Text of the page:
• General stores are a thing of the past so all the people that worked there are unemployed
  • Tim Horton's has probably put many small restaurants out of business
  • Unions have probably made cars so expensive by much higher than average wage demands that new cars are now out of the reach of one-income families
  • Newspapers a long time ago put press operators out of business by computerizing
  • GM used to hire more people until they brought in computers which take away men's jobs
  • Barrel-makers have been out of business for some time since we started using separate boxes to put the crackers in
  • Coopers who made the rings which hold the barrels together are unemployed for the same reason
  • Are there any tailors in your town? Not in ours because clothes are so cheap we don't need to repair clothes any more
  • When I was young there were icemen that used to sell ice on the street. Where are they now? Unemployed since refrigerators were invented and cheap enough for the average person to buy.
  • Also there used to be junkmen pulling a wagon down the street asking for your old scrap metal and materials. Where are they now? Now they just all go to the dump.
  • Yep. When you think about it we were a lot better off in the 1800's.
  •  I think we should get rid of all our cars and buy horses, take off all our Chinese clothing, throw away our Chinese runners, crowd out the existing railway stations so that they will put on more trains, hire more firemen, engineers, trainmen and conductors and section-hands,
  • We should stop buying newspapers until they go back to printing presses.
  • We need to start getting a tailor to make all your clothes, throw out your refrigerator, energy star or not, and get an icebox, ask someone to collect your junk metal instead of putting it in recycling, ask if anyone can repair your shoes even tho it does cost a lot more just so a shoemaker can have a job.
  • Some of us need to learn how to make barrels and let's get those crackers OUT of the boxes and back into the barrels.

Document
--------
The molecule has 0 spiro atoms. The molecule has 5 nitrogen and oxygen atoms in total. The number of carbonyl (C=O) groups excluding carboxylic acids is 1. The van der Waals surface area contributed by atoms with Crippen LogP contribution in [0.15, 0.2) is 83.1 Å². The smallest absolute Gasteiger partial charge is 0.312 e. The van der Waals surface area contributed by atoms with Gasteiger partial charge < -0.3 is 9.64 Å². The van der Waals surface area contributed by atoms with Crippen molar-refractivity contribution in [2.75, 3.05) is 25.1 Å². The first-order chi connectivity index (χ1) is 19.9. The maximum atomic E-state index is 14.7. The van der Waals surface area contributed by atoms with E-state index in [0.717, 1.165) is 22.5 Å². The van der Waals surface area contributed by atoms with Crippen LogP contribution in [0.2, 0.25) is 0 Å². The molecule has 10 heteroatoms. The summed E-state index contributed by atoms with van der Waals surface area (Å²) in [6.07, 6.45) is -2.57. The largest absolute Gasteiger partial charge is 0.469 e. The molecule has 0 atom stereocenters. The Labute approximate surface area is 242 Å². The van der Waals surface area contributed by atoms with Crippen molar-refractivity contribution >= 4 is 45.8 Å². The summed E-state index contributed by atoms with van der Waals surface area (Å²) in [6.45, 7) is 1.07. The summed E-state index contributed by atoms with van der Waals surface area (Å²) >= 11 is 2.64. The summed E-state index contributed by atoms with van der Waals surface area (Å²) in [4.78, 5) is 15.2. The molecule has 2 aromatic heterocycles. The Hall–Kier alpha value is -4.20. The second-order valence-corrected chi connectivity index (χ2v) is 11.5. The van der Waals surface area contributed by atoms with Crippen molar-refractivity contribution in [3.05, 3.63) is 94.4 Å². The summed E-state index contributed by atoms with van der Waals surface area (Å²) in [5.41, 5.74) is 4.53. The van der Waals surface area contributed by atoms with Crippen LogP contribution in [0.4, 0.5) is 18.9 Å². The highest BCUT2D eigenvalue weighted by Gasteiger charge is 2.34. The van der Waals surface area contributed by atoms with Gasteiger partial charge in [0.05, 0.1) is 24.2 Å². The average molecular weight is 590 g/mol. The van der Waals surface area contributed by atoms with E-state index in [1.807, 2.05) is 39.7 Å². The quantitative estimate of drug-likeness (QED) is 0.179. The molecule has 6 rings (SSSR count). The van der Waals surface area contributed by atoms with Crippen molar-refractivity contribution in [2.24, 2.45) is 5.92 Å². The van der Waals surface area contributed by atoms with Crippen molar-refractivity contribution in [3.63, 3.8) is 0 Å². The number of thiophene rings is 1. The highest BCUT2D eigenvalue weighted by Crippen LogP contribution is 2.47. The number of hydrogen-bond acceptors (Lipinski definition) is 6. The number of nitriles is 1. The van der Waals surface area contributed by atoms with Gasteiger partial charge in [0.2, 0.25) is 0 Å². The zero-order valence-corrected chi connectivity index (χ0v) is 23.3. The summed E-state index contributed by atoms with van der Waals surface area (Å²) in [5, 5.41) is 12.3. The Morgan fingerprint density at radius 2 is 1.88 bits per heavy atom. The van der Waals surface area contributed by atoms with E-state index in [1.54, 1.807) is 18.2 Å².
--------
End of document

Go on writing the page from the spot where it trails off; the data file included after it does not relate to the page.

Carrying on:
• All coffee shops should be closed down within 2 miles of a small restaurant even if the coffee is worse, so those mom and pop restaurants can stay in business.
  •  Yes sir, we would be so much better off, even if more people die because of the spread of germs from food in open barrels, it was a better day to which we should return.
  • Or NOT.

Anybody can say anything about anything on the internet which does not make it true.

Anybody also can make a video and upload it to YouTube. I always reserve judgement whenever I see something like this since it is the agenda of the far left to belittle Walmart usually because they shop at the Gap or other high-class store and do not see that Walmart is for the average person, the poorer person who cannot afford Gap prices.

Walmart helps people in every community it exists in including Mexico and third-world countries.

I have not even looked at the video yet but I am assuming when I see the words "prepared for .... class" that some kid did this. Even if it was CNN, there have been notable errors in CNN, CBS [Dan Rather], and absolute lying in articles in the New York Times.

So even before I look at the video my suspicion level goes up. Liberals are taught that Walmart and stores like them are using people and treating them poorly and not giving them the same benefits as American citizens...

Well, duh of course! They AREN'T usually American citizens in other countries, in fact very few would be, and when Walmart comes to Mexico, as I learned when I was down there the Mexicans that are hired think they have died and gone to heaven. They can finally make a decent stable living whether the pay is $5 an hour [which is about $5 more an hour than they WERE getting] or $15 an hour.

Who stands to gain by discrediting Walmart? Would UNIONS be one? Do unions ever see Walmart as taking their jobs and giving them to people overseas like China because Walmart buys so much overseas?

Are unions always honest and upright?

Would they like to discredit Walmart so that people would go to stores that  ALWAYS sell American-made products?

And of course we know Walmart has no competition. There are no Target stores anywhere. No Ace or Value hardware, no Best Buy, no Radio Shack. No dollar stores.

There should be laws against buying ANYTHING outside of our country so that more people in OUR country can work. Forget those Chinese, Koreans, Japanese and Taiwanese. Just because they don't have bread; let them eat cake!

As for those poorer people who obviously shop at Walmart because the prices are low, they should just wake up and get a higher-paying job so that they can afford to shop at the Gap.

Those lazy ...... protect MY $75 an hour job [including benefits]! I don't care about yours! So there!

Yup. I think the real problem is that CHANGE should be OUTLAWED! We should NOT ALLOW CHANGE! Look what it is doing to our country! Actually making things affordable! (:-)

And then we should protest in front of Walmart stores and prevent shoppers from coming in! That'll teach 'em!

Then when they close down and move farther away who cares about the lost jobs? It's all Walmart's fault.

(:-) Like I say, anyone can make a heart-rending video. However when your heart is rent you tend not to be able to use your brain.

EMOTION OVER THINKING makes you look like you've been drinking!